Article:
Although the book has had significant distribution within the Los Angeles public school system for some time, San Francisco Unified is the first entire district to approve use of the book after a unanimous vote by the Board of Education's Curriculum and Program Committee last fall.
Covering 230 years of American wars and conflicts, the San Franciso Bay Guardian calls it a "well-researched text, footnoted from sources as varied as international newspapers, Department of Defense documents, and transcripts of speeches from scores of world leaders", as well as touting endorsements from Susan Sarandon, Noam Chomsky, Ramsey Clark, Medea Benjamin (of CodePINK fame), Helen Caldicott, and Cindy Sheehan.
On Manifest Destiny: (All ellipses and emphasis in original text.)
The American revolutionaries who rose up against King George in 1776 spoke eloquently about the right of every nation to determine its own destiny.
Unfortunately, after they won the right to determine their own destiny, they thought they should determine everyone else's too!
On The "Cold War" and the exploits of the Self-Proclaimed "World Policeman"
For the next 45 years, the world was caught up in a global turf battle between the "two superpowers". The U.S. was always much stronger than its Soviet adversary, but both countries maintained huge military forces to expand their own "spheres of influence".
For its part, the U.S. moved to expand its sphere of influence beyond the Americas... To put down insubordination, disorder and disloyalty in its sphere of influence, the new "majority stockholder" also appointed itself the "world policeman".
I confess I haven't read the whole 77 page comic book (yes, it's a comic book), but I don't imagine there's any mention of the fact that it was NOT clear the "U.S. was always much stronger" (Ronald Reagan being the first to seriously question if they were really as strong as universally believed). And I don't suppose the tens of millions killed by Stalin are discussed. Or the millions who achieved freedom through U.S. military intervention.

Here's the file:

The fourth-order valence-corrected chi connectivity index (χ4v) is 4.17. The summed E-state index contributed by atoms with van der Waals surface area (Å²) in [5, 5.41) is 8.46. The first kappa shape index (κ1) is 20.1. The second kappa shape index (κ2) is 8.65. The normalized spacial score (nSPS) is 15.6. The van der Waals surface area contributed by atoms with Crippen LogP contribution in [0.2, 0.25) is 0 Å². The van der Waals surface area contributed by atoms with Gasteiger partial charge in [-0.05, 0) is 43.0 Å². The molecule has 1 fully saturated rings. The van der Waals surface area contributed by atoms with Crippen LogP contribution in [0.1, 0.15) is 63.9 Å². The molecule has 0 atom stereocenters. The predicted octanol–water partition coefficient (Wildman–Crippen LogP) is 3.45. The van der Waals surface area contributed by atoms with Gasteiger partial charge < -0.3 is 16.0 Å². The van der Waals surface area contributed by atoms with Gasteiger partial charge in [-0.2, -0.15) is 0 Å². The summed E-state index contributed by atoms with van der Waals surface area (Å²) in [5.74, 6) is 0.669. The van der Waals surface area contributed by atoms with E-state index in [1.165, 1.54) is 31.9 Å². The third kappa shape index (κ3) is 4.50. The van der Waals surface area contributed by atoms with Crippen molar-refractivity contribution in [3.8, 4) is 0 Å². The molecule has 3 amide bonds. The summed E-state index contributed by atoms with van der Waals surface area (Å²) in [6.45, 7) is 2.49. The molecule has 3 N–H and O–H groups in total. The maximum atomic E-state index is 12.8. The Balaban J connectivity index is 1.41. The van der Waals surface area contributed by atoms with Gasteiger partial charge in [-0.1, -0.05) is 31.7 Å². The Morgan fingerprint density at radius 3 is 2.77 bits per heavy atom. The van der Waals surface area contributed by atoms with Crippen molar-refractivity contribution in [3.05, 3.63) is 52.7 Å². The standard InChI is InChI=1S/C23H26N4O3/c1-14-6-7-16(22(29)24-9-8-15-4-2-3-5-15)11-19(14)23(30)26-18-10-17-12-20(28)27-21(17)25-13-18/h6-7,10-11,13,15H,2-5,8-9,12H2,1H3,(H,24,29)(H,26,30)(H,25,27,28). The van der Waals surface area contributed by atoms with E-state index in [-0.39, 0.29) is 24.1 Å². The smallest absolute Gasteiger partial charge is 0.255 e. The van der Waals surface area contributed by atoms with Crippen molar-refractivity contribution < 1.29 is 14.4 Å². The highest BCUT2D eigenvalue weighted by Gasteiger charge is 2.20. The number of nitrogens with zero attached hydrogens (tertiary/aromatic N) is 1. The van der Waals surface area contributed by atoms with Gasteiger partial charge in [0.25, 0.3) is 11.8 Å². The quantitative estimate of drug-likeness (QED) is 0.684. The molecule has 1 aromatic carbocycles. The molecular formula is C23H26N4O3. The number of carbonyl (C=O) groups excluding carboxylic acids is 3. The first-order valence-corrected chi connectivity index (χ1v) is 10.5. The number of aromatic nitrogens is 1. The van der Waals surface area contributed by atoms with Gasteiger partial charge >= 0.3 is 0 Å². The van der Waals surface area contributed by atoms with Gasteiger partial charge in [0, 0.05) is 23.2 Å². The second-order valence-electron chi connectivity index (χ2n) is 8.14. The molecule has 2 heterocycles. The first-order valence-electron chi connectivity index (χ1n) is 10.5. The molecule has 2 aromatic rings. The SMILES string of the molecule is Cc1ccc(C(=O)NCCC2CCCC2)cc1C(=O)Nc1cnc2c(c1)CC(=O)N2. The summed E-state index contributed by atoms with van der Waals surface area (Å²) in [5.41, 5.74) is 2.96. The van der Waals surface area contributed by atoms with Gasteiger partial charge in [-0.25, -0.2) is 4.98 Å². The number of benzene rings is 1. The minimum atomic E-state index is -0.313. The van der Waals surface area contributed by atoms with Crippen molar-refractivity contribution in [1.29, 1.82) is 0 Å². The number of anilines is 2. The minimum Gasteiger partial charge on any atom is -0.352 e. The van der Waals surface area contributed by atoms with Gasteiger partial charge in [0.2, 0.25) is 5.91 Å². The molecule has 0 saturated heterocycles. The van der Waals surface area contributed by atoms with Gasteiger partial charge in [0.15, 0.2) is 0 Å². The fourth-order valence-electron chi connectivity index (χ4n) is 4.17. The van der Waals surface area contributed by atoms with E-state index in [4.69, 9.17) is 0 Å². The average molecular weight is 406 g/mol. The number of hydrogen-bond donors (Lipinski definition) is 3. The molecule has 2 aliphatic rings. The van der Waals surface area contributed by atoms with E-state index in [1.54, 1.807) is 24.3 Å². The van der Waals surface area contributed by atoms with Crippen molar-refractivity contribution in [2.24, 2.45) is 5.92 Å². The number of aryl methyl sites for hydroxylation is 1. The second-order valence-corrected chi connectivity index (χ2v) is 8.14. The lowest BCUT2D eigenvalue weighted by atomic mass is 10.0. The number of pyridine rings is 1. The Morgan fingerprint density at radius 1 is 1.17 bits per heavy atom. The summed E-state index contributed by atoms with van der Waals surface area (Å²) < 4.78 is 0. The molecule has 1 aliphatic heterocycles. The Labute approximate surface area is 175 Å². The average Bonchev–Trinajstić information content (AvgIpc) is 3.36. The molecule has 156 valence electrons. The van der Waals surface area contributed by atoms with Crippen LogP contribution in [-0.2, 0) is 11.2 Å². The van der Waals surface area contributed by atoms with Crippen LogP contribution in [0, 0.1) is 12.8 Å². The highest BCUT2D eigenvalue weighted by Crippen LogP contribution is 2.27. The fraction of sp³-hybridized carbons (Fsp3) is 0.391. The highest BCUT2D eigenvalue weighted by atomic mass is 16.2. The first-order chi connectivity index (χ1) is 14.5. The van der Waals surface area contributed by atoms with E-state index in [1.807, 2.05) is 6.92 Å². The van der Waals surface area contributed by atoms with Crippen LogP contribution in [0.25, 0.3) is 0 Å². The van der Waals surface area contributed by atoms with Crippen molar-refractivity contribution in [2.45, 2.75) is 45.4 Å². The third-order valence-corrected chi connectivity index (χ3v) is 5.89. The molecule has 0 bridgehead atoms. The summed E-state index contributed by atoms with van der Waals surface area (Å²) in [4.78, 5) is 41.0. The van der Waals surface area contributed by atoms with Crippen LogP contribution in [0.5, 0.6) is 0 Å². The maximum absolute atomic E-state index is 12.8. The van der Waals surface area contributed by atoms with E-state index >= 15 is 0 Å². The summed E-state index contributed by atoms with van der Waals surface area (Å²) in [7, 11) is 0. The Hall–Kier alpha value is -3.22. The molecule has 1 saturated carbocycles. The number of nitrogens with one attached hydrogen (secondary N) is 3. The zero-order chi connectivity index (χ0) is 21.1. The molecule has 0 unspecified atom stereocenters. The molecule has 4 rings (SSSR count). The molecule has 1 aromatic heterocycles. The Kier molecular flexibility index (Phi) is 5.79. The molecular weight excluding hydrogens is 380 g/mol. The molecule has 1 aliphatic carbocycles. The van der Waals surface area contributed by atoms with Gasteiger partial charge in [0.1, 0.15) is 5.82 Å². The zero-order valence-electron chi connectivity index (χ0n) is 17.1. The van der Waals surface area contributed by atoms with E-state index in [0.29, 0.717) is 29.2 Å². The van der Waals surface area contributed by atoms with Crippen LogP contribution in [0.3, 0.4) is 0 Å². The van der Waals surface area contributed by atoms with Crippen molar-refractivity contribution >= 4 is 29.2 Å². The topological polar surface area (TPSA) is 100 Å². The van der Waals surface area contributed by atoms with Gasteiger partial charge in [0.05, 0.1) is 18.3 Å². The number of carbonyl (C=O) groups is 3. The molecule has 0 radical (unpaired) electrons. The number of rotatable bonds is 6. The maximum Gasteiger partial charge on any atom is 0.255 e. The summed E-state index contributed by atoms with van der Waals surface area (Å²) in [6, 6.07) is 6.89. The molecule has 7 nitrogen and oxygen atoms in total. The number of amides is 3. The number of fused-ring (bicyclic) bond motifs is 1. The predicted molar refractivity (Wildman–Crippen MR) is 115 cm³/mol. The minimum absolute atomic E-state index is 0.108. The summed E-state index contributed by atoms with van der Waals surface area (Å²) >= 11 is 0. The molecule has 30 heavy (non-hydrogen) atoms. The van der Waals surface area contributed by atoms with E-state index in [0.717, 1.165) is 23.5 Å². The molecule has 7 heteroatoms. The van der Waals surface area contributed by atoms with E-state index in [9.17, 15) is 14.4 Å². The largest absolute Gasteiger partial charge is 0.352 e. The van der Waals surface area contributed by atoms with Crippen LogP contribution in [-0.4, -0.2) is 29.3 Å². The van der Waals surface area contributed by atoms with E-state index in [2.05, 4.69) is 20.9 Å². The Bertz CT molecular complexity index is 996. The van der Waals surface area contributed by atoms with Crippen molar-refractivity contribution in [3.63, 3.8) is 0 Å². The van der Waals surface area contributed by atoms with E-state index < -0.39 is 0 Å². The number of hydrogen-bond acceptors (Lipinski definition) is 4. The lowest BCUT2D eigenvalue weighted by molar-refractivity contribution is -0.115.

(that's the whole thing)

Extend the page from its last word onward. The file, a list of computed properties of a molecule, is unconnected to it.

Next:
The "New World Order" is discussed in Chapter 3. Ronald Reagan stepped up the arms race, the poor Soviets with their much smaller economy "struggled to keep up", putting a "tremendous strain on Soviet society, contributing to its collapse." Behind closed doors, "top U.S. government strategists" (apparently bored and looking for new ways to bully others) decided that it would be fun to go after much weaker countries now where we could achieve "decisive victories".
Had enough? Wait - there's more. Chapter 4 covers the "War on Terrorism":
After the horrific September 11 terrorist attacks, one question was so sensitive it was seldom addressed by the U.S. news media: "Mom, why did they do it?"
Well, to find out, the book helpfully suggests it makes sense to ask the terrorists. And quotes Osama bin Laden.
You can see where this is going. It's all our fault. Besides that, there's a lot of money and power to be gained by "The War Profiteers" (covered in Chapter 5). And don't forget the government and the media are in cahoots to whip up support (Chapters 6 and 7) but you CAN "Resist Militarism" (Chapter 8).
Did I mention the book - conceived in 1991 to highlight the "real story" behind the 1991 Gulf War - has now been updated to cover the "current quagmire in Iraq"?
Wouldn't want to leave that out.
The author, Joel Andreas, has been an anti-war activist since being dragged by his parents to demostrations against the Vietnam war. He later became a PhD in sociology studying the aftermath of the Chinese Revolution and now teaches at Johns Hopkins University in Baltimore.
The books themselves have been purchased and donated to the San Francisco Unified School District using contributions collected by local peace activist Pat Gerber.
What's going on in our schools? Since when has it become acceptable to make certain personal political opinions an official part of the curriculum while banning others?
More importantly, has moral equivalency become so pervasive in America that there is no longer any differentiation made between the concepts of American pluralism and communism? And will they have our children believe there is no difference between the American Soldier and the 9/11 terrorist?
William Arkin calling our soldiers mercenaries pales compared to this outrage.